That's a bad example against there being harmony for the simple reason that the other two Gospels (Mark and John) begin their Gospels when Jesus is fully grown.

    Quote Originally Posted by zgoldsmith23 View Post
    And how about the other inconsistencies not only in the gospels but between other books in the Bible?
    Listen, you get four eyewitnesses in a court of law and think they'll all agree 100%? I don't think so.

    But they all confirm the resurrection. So when they do all agree on something you still won't believe it, right?

    You're taking the view that if they don't agree 100% then that's inconsistencies or contradictions. It's neither. Instead they're complementary.

    Quote Originally Posted by zgoldsmith23 View Post
    What matters is was he divine.
    Anyone who declares in advance that he is going to be killed, and then three days later raises HIMSELF from the dead like he prophesied, and pulls it off, gets my vote.
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    Re: The lost tomb of Jesus? Scientist claims he has 'virtually unequivocal evidence'

    Quote Originally Posted by Logicman View Post
    Some call it Q Source and some call it what it really is - the Q Theory, and one for which there is zero historical, archaeological, or traditional evidence for.

    That's a bad example against there being harmony for the simple reason that the other two Gospels (Mark and John) begin their Gospels when Jesus is fully grown.

    Listen, you get four eyewitnesses in a court of law and think they'll all agree 100%? I don't think so.

    But they all confirm the resurrection. So when they do all agree on something you still won't believe it, right?

    You're taking the view that if they don't agree 100% then that's inconsistencies or contradictions. It's neither. Instead they're complementary.

    Anyone who declares in advance that he is going to be killed, and then three days later raise HIMSELF from the dead like he prophesied, and pulls it off, gets my vote.
    I mean, the gospel according to Luke starts off by saying he's aware of other accounts of the of Jesus. So using what you consider evidence, there's evidence of Luke being aware of other accounts.

    So they begin when he's grown? Didn't think to mention it? 'Oh, by the way, this fella was somehow conceived without even a turkey baster.' I mean, something. If you're writing a story about a divine character, that's something to add in. (See: other religious icons and their stories)

    I'm all for accepting it but I want to see the scientific evidence. Using a claim (i.e. the Bible) as support for another claim (i.e. the Resurrection) is circular logic. Watch.

    "Logic, how do you know the Resurrection happened?"
    "Well, it says it in the Bible."
    "Well, how do you know the Bible is true?"
    "Because it is the word of god."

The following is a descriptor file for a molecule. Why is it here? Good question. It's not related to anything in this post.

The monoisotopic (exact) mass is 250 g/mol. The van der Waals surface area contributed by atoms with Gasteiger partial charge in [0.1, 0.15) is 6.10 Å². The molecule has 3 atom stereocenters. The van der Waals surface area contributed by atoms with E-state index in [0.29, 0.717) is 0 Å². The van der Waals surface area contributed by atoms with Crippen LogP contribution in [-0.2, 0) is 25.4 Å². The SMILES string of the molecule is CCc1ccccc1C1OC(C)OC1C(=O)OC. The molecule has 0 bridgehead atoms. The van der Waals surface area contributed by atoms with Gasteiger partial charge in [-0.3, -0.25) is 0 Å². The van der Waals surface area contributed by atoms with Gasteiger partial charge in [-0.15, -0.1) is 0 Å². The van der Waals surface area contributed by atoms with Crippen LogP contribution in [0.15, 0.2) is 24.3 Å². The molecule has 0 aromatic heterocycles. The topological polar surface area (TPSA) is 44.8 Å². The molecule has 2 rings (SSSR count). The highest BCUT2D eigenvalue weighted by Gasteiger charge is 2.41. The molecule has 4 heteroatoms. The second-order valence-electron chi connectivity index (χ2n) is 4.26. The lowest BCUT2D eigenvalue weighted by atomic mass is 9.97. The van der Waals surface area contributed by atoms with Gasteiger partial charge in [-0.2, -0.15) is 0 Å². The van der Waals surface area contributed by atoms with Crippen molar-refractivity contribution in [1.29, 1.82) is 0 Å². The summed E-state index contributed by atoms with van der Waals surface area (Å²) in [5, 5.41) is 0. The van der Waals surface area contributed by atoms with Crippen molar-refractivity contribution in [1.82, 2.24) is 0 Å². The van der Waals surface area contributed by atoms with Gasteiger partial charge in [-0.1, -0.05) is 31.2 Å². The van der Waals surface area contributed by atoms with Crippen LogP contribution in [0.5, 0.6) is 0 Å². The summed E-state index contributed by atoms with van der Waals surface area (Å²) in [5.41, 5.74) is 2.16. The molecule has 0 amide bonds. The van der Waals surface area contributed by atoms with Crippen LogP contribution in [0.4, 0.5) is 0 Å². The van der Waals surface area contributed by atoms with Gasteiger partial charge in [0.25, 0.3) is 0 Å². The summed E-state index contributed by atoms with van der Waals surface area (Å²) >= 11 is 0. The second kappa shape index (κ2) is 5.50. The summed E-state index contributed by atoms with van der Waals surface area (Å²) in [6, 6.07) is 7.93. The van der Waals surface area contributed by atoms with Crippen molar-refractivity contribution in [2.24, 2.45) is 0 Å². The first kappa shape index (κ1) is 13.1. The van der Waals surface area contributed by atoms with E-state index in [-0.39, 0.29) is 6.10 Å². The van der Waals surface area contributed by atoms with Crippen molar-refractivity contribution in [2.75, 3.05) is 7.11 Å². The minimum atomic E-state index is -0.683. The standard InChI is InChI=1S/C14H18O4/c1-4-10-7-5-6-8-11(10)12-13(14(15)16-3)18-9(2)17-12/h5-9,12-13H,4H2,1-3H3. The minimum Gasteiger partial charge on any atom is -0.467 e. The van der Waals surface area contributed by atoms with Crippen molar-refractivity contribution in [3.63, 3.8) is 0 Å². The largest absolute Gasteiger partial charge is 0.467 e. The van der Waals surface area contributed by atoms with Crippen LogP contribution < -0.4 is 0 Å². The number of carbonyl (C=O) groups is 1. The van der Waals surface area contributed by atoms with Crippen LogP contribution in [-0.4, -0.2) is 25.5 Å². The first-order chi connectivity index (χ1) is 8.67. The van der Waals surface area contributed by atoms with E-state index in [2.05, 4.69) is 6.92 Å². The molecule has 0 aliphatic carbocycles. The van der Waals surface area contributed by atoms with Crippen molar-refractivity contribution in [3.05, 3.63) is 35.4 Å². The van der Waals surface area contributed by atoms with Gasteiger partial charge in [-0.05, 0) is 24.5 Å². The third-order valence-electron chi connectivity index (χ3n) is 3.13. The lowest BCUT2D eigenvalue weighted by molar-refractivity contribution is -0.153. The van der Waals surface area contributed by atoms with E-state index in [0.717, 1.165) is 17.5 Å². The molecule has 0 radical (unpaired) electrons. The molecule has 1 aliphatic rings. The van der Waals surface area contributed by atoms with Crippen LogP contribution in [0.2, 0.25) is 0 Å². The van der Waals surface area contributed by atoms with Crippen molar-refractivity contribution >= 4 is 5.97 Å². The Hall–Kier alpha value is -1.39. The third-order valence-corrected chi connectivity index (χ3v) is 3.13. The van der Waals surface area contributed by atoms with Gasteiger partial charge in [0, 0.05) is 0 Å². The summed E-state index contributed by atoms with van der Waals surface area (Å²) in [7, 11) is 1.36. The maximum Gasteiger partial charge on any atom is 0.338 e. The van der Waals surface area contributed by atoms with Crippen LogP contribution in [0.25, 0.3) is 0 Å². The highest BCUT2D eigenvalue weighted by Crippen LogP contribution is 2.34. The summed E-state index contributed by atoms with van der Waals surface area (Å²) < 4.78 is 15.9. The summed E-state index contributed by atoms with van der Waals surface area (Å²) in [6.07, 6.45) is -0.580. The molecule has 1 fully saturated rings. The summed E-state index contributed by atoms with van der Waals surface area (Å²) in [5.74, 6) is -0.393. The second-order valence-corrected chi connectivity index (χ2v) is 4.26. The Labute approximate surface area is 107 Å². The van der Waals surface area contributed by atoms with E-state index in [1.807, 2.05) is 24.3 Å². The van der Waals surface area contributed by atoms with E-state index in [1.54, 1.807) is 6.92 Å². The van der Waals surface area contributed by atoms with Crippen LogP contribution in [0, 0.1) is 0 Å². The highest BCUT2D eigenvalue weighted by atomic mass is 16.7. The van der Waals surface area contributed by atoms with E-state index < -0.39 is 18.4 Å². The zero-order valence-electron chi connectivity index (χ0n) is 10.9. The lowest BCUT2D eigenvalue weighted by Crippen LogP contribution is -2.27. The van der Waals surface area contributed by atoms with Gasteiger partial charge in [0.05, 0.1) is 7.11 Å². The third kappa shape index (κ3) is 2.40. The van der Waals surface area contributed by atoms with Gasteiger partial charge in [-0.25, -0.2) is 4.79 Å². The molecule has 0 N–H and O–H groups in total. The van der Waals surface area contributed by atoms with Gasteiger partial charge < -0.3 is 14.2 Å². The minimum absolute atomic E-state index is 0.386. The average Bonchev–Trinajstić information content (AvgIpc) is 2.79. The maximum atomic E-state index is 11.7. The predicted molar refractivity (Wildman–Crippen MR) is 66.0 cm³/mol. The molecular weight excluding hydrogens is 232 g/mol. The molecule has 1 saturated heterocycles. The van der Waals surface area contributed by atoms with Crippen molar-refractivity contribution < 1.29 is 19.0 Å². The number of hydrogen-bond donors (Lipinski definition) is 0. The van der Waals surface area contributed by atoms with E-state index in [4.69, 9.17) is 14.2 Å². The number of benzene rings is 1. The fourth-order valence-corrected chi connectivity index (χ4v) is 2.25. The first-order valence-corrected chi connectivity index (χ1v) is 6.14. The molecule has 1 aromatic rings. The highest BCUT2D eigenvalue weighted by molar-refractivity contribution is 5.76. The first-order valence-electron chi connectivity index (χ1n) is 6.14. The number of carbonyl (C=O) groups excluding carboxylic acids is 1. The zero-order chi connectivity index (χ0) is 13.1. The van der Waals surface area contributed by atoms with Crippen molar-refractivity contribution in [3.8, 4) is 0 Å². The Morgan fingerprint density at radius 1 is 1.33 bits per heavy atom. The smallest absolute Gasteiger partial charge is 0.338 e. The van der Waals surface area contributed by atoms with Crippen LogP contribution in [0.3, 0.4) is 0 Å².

"But how do you know it's the word of god?"
    "It says it in the Bible."

    See. We're no better off than when we started. And yes, I take that view. Why? If you're writing something down, perhaps the greatest story ever told, something so pivotal, it's probably best to get it right and make sure it happened as it did. But no, instead we get some stuff that overlaps (coincidentally with other supernatural religious icons, too, but that's another ball of wax). These aren't eyewitness accounts. This is hearsay YEARS after it happened, even you admitted it as much. Acts, Corinthians, the Gospels, etc. all give different stories of what happened. Who did Jesus first appear to when he got over his three-day binger?

    ... of course he you. That's called confirmation bias. People are resuscitated all the time. I can tell you, they are not divine.
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    Re: The lost tomb of Jesus? Scientist claims he has 'virtually unequivocal evidence'

    Quote Originally Posted by zgoldsmith23 View Post
    I mean, the gospel according to Luke starts off by saying he's aware of other accounts of the of Jesus. So using what you consider evidence, there's evidence of Luke being aware of other accounts.

    So they begin when he's grown? Didn't think to mention it? 'Oh, by the way, this fella was somehow conceived without even a turkey baster.' I mean, something. If you're writing a story about a divine character, that's something to add in. (See: other religious icons and their stories)
    In Christianity there's always the leading of the Holy Spirit about what to write. Whether or not they followed the Holy Spirit on that only they and God knows.

    Quote Originally Posted by zgoldsmith23 View Post
    [I'm all for accepting it but I want to see the scientific evidence. Using a claim (i.e. the Bible) as support for another claim (i.e. the Resurrection) is circular logic. Watch.

    "Logic, how do you know the Resurrection happened?"
    "Well, it says it in the Bible."
    "Well, how do you know the Bible is true?"
    "Because it is the word of god."
    "But how do you know it's the word of god?"
    "It says it in the Bible."
    What - you're going to get the truth from an atheist?

    A careful study of the independently recorded events gives rise to a logical conclusion. And you can read about that in this link. There's 12 basic, historical facts that over 1,400 scholars (skeptic and non-skeptic) agree on.

    12 Historical Facts - Gary Habermas

    Also, the fact is there's a number of non-biblical sources that wrote about Jesus, and they confirm a lot of interesting details. Many of these are covered in scholar Gary Habermas' book, "The Historical Jesus." Recommend you read it. Available on Amazon.